Running nuns’ work with children inspires long-running St. Charles 5K
Jacqui Kennedy looked for a road race to fill in her racing calendar and came across an article in Runner’s World magazine about the Daughters of Mary, Mother of Healing Love. The nuns’ decision to incorporate running into their curriculum at St. Charles Children’s Home in Rochester impressed her and her running partner.
The article also mentioned an annual Labor Day road race held at Pease International Tradeport in Portsmouth to benefit St. Charles. Kennedy found her race for September.
“Seeing pictures of the nuns running with their habits added that special reminder of what they do and why they do it,” Kennedy says. “We try to find races that benefit a good cause and this race fits our criteria.”
The direction of St. Charles Children’s Home has changed over the years. It started as an orphanage, became a group home, and now educates children with behavioral, emotional and social needs so they can successfully integrate back into their school systems.
The 21st annual St. Charles 5K Road Race will be held on Monday, Sept. 4. Kennedy once again will be in a field of close to 1,000 runners and walkers expected to take part.
“This is our only major fundraiser,” says Jennifer Gilbert, office manager at St. Charles and the race coordinator. “It helps us to continue our programing.”
Gilbert says the race also helps spread the message that helping children victimized by trauma, abuse, grief and neglect remains St. Charles’ core mission, even though the programs have evolved.
“In this time of transition, that’s important,” Gilbert says. “We’re still serving the same type of clients.”
“Seeing pictures of the nuns running with their habits added that special reminder of what they do and why they do it. We try to find races that benefit a good cause and this race fits our criteria.” – Jacqui Kennedy, runner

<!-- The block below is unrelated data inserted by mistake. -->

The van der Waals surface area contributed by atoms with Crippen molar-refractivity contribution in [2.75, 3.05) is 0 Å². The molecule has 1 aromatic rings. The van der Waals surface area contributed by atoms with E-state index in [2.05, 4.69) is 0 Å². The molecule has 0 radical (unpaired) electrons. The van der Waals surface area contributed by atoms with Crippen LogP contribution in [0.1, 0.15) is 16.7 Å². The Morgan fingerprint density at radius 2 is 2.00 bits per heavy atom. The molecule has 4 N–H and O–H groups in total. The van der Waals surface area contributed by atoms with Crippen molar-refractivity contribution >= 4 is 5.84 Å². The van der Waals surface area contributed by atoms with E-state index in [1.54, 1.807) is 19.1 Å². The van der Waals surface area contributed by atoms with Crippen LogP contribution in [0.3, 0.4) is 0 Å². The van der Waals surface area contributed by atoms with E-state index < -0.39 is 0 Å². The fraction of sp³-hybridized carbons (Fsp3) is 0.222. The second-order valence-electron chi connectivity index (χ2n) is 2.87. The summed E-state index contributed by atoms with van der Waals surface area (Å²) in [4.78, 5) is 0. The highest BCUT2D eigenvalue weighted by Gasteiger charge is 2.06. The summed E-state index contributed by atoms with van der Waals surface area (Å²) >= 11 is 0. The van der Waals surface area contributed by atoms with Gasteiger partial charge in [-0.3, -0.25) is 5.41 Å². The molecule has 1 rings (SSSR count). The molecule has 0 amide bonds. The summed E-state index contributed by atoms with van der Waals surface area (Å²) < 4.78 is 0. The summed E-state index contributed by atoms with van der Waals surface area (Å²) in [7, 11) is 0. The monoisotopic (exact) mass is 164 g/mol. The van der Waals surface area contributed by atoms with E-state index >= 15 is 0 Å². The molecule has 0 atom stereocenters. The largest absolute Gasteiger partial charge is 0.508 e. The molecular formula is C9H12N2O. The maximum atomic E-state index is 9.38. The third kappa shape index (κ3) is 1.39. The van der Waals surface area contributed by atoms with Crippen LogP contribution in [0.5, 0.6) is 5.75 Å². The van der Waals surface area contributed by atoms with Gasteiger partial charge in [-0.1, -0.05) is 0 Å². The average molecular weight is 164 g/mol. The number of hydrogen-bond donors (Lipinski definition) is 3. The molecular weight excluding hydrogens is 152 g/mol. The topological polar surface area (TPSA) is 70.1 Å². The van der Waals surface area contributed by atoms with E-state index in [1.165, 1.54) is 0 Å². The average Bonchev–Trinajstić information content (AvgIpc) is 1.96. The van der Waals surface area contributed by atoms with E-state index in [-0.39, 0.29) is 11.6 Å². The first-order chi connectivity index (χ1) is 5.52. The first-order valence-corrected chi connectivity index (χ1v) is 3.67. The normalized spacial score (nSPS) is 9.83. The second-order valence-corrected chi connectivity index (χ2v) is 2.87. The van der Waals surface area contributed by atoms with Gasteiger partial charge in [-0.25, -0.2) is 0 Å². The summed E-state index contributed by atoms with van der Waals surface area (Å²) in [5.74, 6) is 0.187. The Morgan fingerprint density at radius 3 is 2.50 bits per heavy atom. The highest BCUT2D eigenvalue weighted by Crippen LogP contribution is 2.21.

The St. Charles 5K Road Race, which has a competitive aspect that includes cash prizes for top finishers, endures as a staple of the Seacoast running scene because the mission of the nuns continues to inspire everyone from runners to sponsors to volunteers, like Tommy Mattie.
Mattie will be back for his 10th year to feed the runners as they cross the finish line, leading a crew from Applebee’s that prepares hot dogs and hamburgers for runners and spectators.
Mattie originally got involved with the race while he was at the Applebee’s in Epping. He’s now the general manager of the Applebee’s in Concord, but still returns to cook for the race because he supports the St. Charles mission.
“I love St. Charles and what the sisters do,” Mattie explains. “They put 100 percent of themselves into that place with their care and love of the kids. It’s amazing to see.”
Mattie will be joined by six to eight volunteers, some of whom no longer work for Applebee’s, but return to show their support for St. Charles.
Gilbert says 50 volunteers are needed for the race to go smoothly and cites dedication as a reason for its success.
In addition, local businesses – such as Butternut Farms, Bagel Works, Dunkin’ Donuts, Panera and Planet Fitness – donate items and help stock the two water stations along the race course. They also help provide the cash prizes for top runners, raffle prizes, and food for all.
“This is such an important event for us,” Gilbert says. “We can only thank all the people who help make it possible.”